A 2013 global survey from Ipsos Open Thinking Exchange indicates Canadians who have shared content in the past month, did so for a variety of reasons. The statistics were collected by Ipsos Global @dvisor as part of Sociologue, an ongoing publication that features conversation-starting commentary on social media trends and behavior.
The top 11 reasons Canadian participants gave for sharing content on social media included:
- 65% want to share interesting things
- 51% want to share humour
- 42% want to share important things
- 33% like to share unique content
- 32% want to let others know what they believe in and who they really are
- 32% share to show their support for a belief, charity or organization
- 28% want to let others know what they’re doing
- 27% share to recommend a product or service
- 26% want to start a conversation
- 9% share for other reasons
- 7% want to show they’re in the know
These statistics can be used by online marketers to increase sharing via social media, thereby increasing exposure and search engine ranking. Virtually any business can find ways to share humour and interesting information related to their brand topic and sector. If your market is Canada, grab their attention with a Canadian twist.
Sponsoring charitable events and promoting them via social media is a direct way to increase social sharing, but you can be more creative than that. Try designing digital posters or share sincere posts that support a charitable event, such as food drives or Heart & Stroke Month. The more creative and heartfelt the message, the more likely it will be shared on social media. If your blogger/social media manager has design skills like ours does, attractive charitable images that people love to share won’t be a problem. Here’s an example:
Your brand still gains exposure and the shares count in search engine ranking. You’ll also be helping others, which we believe is the social responsibility of every company. Free promotion is every bit as valuable to charities as monetary donations. Make sure your branding is subtle, however. Public service messages that appear to be more about promoting your business than helping the charity will make your brand appear selfish rather than charitable.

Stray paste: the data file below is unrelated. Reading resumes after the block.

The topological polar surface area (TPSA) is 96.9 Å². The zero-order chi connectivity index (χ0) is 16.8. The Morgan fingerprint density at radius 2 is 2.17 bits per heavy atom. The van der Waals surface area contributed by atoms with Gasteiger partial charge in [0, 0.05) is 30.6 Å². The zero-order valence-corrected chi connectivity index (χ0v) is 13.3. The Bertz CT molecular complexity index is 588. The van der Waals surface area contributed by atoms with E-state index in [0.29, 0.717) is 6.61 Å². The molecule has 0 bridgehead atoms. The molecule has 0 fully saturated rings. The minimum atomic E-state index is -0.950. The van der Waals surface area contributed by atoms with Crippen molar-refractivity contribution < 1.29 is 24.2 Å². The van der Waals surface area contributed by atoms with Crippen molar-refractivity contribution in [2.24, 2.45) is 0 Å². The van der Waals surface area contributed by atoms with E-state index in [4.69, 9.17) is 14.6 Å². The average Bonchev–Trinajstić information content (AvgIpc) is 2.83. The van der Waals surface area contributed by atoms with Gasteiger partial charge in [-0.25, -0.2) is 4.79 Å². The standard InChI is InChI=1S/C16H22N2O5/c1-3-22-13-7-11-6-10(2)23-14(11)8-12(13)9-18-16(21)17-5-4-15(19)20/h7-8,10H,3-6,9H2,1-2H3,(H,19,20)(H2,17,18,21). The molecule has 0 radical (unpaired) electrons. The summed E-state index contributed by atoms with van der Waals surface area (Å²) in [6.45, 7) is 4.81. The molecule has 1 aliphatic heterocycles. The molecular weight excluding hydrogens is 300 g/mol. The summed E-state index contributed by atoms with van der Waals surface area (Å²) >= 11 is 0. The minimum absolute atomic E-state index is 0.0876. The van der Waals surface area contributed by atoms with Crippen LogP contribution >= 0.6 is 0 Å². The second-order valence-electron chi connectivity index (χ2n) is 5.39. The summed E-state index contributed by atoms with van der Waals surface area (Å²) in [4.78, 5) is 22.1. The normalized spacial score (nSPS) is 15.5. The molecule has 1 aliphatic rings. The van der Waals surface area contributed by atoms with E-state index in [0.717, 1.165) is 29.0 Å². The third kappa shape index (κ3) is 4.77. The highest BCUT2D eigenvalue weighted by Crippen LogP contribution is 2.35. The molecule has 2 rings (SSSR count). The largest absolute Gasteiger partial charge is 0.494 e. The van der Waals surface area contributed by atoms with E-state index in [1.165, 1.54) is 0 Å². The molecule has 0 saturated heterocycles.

It has also been statistically demonstrated that social media users prefer to share pictures over text. When you’re sharing a new product, service, contest, coupon, etc., include a quality image to illustrate it. In this age of social photo sharing on both traditional social media networks and those focused on image sharing like Pinterest, it has become necessary to illustrate your content.
If there’s one thing social media lacks in Canada, it’s creativity. If you focus on being unique, innovative and creative in your social marketing while still catering to social media user preferences, you’ll enjoy much more success.
What type of social media posts have you had the most success with? Please share your tips or questions in the comments below.
✔ You may also be interested in reading:
7 Ways to Reach More of the 19 Million Canadian Facebook Users
Social Media Strategy: The Who, What, When, Where, Why and How
© CanadiansInternet.com – Content on this website may not be used elsewhere without expressed permission. Thank you for respecting the effort that we have put into our original content.
DISCLOSURE: We may receive compensation for links to products on this website.
COMMENTS ARE MODERATED – Legitimate comments will be published after a short delay. Spam will not be published.
Melody McKinnon's formal education is in business management, which she enhanced with more than 60 certifications revolving around business, marketing, health, general sciences and writing. In over 20 years of working online, she has owned or managed both educational and eCommerce websites.
Melody has worked with many businesses & brands in a multitude of capacities. She can often be found on CanadiansInternet.com, CanadianFamily.net and AllNaturalPetCare.com, as well as other quality digital publications. Her content has earned reference links from highly-respected websites, magazines and university textbooks.